Honoring Teachers & Nurses

honoring teachers

It is a wonderful feeling to be recognized for what you do. And this May we are given the opportunity to celebrate two very important careers. National Teachers Week is May 7-13, and National Nurses Week is May 6-12. Both teachers and nurses give of themselves selflessly and are known for their caring heart. Is there a special teacher or nurse in your life? Billy Heroman’s Flowers & Gifts has the floral designs and gifts that will let them know just how much you appreciate them.

Did You Know? Although the observance is celebrated over a week’s time, National Nurse’s Day is celebrated on May 6, and the week celebration which follows ends on May 12, the anniversary of Florence Nightingale’s birthday.  honoring teachers

Most of us can think of a teacher that has influenced our lives and made a difference. Teachers inspire us to work harder and believe in ourselves. They invest time and energy into our progress and truly care about our success. Whether you are in school now, or still fondly remember a teacher from years ago, a floral design is a beautiful way to thank them for their heart.

Get Social: Tuesday, May 9 is National Teacher’s Day. Everyone is encouraged to post photos and stories of their favorite teacher to social media, along with the hashtag #ThankATeacher.
honoring teachersNurses are with us through some of the most dramatic times of our lives. Aside from having an exceptionally demanding job, they also share their emotions and heart. They hold our hands when we are worried about a loved one, and rejoice with us when we welcome a new baby. It takes a special person to be a nurse, and during National Nurses Week, you have an awesome opportunity to tell them how much of a difference they make.

Billy Heroman’s Flowers has a beautiful collection of floral arrangements designed to be perfect for every occasion. To all of our Baton Rouge teachers and nurses we say thank you, and we appreciate all you do.

What Flowers We Recommend for National Teacher’s Day

Don’t look now, but National Teacher’s Day will soon be upon us. Each year, the Tuesday of the first full week of May (which happens to be National Teacher’s Appreciation Week), is set aside to let teachers all over the country know their work day in and day out has not gone by un-noticed or unappreciated.  So circle May 6 on your calendar and start thinking about what you can give your special educator.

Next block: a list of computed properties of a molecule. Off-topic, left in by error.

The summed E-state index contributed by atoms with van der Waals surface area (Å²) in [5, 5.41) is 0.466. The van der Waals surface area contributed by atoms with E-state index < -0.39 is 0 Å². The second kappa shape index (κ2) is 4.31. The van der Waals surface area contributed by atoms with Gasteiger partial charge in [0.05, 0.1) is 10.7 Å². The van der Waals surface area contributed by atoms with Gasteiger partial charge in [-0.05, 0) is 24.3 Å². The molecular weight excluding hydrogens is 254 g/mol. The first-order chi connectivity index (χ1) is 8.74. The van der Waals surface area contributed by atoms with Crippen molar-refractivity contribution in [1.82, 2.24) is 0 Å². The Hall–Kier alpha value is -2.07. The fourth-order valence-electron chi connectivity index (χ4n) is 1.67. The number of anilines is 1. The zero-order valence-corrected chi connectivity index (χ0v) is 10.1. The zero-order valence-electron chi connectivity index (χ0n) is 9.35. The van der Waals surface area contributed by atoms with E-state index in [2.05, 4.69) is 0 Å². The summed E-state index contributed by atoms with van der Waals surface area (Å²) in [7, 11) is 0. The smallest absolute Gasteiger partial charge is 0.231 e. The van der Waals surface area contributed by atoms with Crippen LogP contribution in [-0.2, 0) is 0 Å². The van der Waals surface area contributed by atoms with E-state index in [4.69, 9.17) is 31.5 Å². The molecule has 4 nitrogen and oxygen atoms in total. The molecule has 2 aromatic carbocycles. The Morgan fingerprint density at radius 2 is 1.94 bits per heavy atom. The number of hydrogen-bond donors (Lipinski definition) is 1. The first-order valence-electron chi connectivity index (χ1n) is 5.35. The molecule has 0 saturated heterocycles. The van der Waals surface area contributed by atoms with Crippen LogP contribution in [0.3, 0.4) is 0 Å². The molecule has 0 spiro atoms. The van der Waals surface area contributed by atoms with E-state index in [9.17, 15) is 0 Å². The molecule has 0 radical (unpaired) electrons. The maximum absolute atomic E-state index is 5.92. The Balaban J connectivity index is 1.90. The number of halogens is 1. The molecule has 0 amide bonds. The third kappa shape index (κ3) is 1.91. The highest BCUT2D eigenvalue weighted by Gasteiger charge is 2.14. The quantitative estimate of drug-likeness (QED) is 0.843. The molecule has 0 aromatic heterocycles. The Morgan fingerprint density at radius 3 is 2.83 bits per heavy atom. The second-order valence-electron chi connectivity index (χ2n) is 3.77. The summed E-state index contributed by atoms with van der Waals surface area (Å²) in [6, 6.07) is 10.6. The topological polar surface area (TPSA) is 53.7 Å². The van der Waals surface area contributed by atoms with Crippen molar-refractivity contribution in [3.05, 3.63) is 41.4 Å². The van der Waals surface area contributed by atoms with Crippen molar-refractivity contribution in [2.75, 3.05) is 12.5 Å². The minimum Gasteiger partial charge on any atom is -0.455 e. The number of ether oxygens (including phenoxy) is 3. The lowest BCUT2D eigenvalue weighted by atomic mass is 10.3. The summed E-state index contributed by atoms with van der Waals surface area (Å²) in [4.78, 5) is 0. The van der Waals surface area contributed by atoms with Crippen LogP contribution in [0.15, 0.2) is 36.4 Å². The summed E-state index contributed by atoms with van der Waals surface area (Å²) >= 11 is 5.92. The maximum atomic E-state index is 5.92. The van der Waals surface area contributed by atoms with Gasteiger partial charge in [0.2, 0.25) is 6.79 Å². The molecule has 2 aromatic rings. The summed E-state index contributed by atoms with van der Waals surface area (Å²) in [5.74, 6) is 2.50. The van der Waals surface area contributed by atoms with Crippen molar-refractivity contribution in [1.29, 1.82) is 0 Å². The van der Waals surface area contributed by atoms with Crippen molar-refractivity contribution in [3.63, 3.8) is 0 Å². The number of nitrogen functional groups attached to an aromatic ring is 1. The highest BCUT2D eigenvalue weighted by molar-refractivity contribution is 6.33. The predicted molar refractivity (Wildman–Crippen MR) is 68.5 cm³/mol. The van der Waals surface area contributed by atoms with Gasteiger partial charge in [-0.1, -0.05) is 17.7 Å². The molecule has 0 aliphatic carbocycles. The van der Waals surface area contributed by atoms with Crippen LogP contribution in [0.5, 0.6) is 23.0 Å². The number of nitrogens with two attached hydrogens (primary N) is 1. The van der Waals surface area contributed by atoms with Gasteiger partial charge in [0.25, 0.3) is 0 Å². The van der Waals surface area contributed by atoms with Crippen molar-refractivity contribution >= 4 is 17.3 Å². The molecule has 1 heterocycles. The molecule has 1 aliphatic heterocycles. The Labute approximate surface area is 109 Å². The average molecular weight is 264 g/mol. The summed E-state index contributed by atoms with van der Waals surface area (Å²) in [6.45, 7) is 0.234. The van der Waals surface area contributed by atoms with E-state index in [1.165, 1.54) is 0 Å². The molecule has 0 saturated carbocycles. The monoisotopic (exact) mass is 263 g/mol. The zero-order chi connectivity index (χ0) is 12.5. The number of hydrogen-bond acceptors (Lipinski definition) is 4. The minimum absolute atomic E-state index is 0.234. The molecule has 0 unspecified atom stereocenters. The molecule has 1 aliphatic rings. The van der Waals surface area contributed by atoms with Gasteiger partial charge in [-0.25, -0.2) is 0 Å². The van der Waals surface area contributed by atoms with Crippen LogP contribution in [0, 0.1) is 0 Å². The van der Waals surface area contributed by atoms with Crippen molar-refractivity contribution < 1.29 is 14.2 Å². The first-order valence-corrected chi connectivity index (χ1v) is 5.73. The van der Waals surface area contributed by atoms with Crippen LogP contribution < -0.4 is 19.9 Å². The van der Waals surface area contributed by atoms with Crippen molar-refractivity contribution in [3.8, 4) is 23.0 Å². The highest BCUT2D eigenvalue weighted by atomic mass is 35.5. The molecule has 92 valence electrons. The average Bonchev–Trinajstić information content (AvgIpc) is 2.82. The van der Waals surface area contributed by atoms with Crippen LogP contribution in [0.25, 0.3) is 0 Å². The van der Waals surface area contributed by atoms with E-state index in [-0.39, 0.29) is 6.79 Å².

Since a good teacher strives each day to plant seeds of wonder in her students’ fertile imaginations and cultivate their talents as they blossom, what better way to thank her than with a bouquet or a plant she can grow in her garden specifically chosen to symbolize the special qualities she brings to class each day. For that, we must open our history books.

Back in the Victorian Times, when flower selection was limited to what grew in one’s garden, people took to assigning meanings to certain varieties. Thanks to the Society of American Florists, these meanings have been handed down through history, and some may very well fit your teacher.

Let’s look at the qualities you admire in her.

  • Does she offer encouragement? If so, Black-Eyed Susans can go into the mix.
  • Do you admire her strength of character? Gladioli will tell her so.
  • Are you grateful for the perseverance she shows in getting a difficult point across? Hydrangeas.
  • Is she always gracious to everyone? Camellias
  • Is she a source of inspiration? Irises
  • Is she sincere? Hyacinths.
  • Cheerful? Yellow carnations

Now let’s turn to her teaching style.

  • Does she make use of drama to plant concepts in your mind? Award her with an Amaryllis.
  • Does she show enthusiasm and passion for her subject? Day Lily for the former, passion flower for the latter
  • Can she make the most mundane subject matter festive? Baby’s breath
  • Can she display boldness and flash when necessary? Delphiniums and red carnations will add the same to the mix!

Since the end of the school year is near, throw in some pink carnations to say thank you and  forget-me-nots to say just that.

Now that you have your assignment bring it to Billy Heroman’s, and we’ll do our best to complete the project.